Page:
Most of us use some form of Torque in an academic environment to run scripts on a cluster. Typically I would have some form of script to generate the necessary qsub scripts for submission, but it wasn't ever generic enough. So this has been my working stab at making that happen.
For whatever reason none of the python packages have a function to calculate the Gini coefficient, which is a fairly standard metric for inequality used in economics circles. I wrote this function but I wanted to explain if first.
When I worked on metabolism I didn't have any needs to plot data on an actual geographic area (although I always wished some form of coordinate system existed like that for my data). But in my switch to working with health data I now have tons of spatial data. Moreover this spatial component is a fairly important effect on the patterns and behavior that I observe.
I started working in computational research with no meaningful experience. I spent two years in high school “programming” in C++ on a Windows 98 machine with an IDE that made the programs run (sometimes) through what must have been magic. The past five years have been a constant refinement of the computational research process for me and I've been wanting to write it all down for awhile now so others could learn from it (for those that are curious, I've learned most of my tricks from blogs written by others).
There are a number of points that I want to hit on in the future but for now I want to focus on:
- Creating a standard library
- Record-keeping and on the fly analysis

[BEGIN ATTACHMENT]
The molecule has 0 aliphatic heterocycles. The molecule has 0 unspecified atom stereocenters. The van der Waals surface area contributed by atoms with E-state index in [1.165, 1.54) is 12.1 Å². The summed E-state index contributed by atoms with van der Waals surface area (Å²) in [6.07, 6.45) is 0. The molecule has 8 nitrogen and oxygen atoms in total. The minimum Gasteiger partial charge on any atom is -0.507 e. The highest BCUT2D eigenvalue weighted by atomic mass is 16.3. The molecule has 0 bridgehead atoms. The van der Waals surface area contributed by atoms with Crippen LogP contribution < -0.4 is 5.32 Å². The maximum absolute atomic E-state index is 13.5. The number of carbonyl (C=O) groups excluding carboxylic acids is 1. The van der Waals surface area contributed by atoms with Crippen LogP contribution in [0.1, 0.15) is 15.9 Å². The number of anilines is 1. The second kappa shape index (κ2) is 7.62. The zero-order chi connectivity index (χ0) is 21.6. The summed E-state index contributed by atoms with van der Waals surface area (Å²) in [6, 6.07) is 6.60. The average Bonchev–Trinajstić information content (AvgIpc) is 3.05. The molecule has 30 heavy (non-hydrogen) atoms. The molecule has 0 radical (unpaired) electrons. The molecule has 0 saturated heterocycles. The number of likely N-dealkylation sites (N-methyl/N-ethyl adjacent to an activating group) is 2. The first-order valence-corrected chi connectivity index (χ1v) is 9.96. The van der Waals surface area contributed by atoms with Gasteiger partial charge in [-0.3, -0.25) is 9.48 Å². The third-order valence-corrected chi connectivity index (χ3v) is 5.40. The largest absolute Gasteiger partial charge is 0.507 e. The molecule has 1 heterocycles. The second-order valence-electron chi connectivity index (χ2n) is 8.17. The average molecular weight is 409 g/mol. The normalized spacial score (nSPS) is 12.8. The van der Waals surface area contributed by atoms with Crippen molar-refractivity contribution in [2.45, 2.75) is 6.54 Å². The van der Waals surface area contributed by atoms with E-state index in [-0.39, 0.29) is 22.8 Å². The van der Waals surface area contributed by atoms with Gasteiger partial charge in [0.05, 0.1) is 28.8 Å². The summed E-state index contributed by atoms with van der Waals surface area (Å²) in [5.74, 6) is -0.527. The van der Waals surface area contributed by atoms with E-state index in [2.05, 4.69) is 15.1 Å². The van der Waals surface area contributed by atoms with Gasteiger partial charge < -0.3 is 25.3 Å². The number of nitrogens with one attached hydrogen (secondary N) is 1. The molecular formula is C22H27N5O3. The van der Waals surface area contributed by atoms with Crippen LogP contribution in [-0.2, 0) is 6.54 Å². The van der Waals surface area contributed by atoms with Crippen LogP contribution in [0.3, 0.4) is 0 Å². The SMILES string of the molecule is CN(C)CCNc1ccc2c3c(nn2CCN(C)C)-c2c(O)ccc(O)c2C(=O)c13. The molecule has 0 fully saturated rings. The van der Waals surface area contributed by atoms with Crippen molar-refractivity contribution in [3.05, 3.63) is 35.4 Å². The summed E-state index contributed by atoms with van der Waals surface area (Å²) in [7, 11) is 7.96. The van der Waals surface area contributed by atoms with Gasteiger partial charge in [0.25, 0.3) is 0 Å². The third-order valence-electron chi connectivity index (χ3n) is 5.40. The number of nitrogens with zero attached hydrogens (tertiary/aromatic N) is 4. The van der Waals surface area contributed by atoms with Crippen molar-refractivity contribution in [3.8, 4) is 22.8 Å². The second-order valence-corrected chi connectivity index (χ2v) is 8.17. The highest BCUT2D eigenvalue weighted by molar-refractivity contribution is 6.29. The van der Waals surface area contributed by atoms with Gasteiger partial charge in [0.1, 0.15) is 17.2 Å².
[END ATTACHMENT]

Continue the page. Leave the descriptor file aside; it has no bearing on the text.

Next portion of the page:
A standard library
When I first started programming libraries were so damn impressive. The capabilities and sheer amount of code obfuscated from me made them seem as monolithic as the programming language itself. After a little while it becomes obvious that libraries put on their coding pants one leg at a time just like we do (spoiler to newbies). What’s the point of this interlude? To convince you to start buidling your own general purpose “library”.
Well now you sort of can!
I just presented at AMIA on my methodology to use limited patient demographic/location data to estimate the number of patient cases at a smaller geographic locality. The methodology is split between a Monte Carlo simulation and GIS methods (Semi-variogram+Kriged Surface+Geographical Gaussian Simulation) to estimate patient cases. Currently the monte carlo part is already coded and freely available on my
bitbucket. The latter half of the code is coming as soon as we can identify an appropriate open source GIS library to port it the current code into.
Typically matplotlib produces plots that look, well, horrible. This can be a little bit of a pain, especially because I've switched my workflow to lean heavily on ipython notebook to maintain a lab notebook. This means removing xmgrace from my workflow except for manuscript figure preparation since it won't show up inline unless I make the plot, save it as a png, move the file to the notebook directory, and then link the file in a text section. Not exactly user friendly or an improvement to my workflow. Unfortunately, just because I want to make plots in python for exploration doesn't mean that I can tolerate ugly graphs and that godforsaken default font.
I would go back and tell my 10 year old self:
- Yes, you really don't need to have very good handwriting.
- It is okay to scribble in the margins. It means you're bored, so if someone takes affront to the amount of scribbling on work turned in then it's their fault.
- Your decision that "I don't need to be good at writing since I'm good at math" was, in fact, the stupidest decision possible. You really shot future you in the foot with that one. So, thanks!
That's a little bit of a misnomer. I didn't stop checking my email completely. I just started turning on "Do Not Disturb" on my laptop and phone all day. I only look at emails for about two hours every day and it's liberating. I highly suggest trying it.